4. A struggling statement: Aside being late, the official statement from the company seemed wrought with contradictions. There were different accounts to the story from the various statements in the public domain which opened the company up for further mistrust and anger.
  5. Whistleblower Protection: This one is tricky but from the official statement given, the company created the impression that their internal structures were not strong. They stated categorically that though the issue happened, and was being managed by the HR department, management only got wind of the situation after the police   arrested the suspect.  Whistleblower protection is serious business. To ensure organiations are aware of all incidents within their walls it should offer immunity or full support and protection to staff who alert management of mishaps within the organisation.
  6. The “Lebanese company” tag: It emerged that the organisation is Ghanaian-owned and is headed by a Ghanaian. This was announced in their statement address and re-iterated by Lawyers for the firm during court proceedings. Granted that this fact is true, the company missed the opportunity to water down the “Lebanese companies exploit staff rhetoric”. Obviously, the Ghanaian public got enraged largely because the Supervisor was perceived as a hostile expatriate. However, regardless of the origin of the company, should the organisation have had a proactive crisis management strategy or plan  functioning, a large part of the company’s image could have been greatly salvaged.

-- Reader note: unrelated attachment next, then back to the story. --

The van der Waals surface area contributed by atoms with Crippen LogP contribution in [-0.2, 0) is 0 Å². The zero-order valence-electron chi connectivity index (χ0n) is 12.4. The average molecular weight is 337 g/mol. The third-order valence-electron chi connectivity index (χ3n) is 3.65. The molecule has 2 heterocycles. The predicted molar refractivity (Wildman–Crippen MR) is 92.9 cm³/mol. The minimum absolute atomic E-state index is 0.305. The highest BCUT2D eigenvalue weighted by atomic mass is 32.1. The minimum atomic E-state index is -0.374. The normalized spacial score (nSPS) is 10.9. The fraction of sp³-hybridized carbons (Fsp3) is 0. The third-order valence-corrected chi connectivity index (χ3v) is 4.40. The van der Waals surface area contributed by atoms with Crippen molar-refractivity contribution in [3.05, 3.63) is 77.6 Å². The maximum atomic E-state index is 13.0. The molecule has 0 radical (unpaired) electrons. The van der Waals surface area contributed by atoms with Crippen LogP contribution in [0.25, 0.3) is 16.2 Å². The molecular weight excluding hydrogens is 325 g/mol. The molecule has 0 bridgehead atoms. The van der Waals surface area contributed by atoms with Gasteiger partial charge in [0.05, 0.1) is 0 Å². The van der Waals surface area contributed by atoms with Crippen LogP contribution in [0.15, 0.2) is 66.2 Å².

7. Distancing the brand from an individual:  In relation to the previous point, a clear crisis management plan would contain the situation enough to buy time for further investigations to be conducted. Clearly, this was an act of indiscretion on the part of an individual which was most unfortunate but should not have impacted the brand so.
  8. Connection between suspect and CEO: Because of the said family ties between the CEO and the suspect, the public felt the company was trying to sweep the incident under the carpet. Again, the company could have been smarter with their internal investigations and indicated their readiness not to tolerate any acts of abuse or bullying from Line Manager towards their Subordinates regardless of the relationship between  the alleged culprit and the owners of the company.

Someone aptly summed up the actions to take when hit with media crisis and the advise couldn’t be more concice.When handling a media crisis, be guided by these three principles:-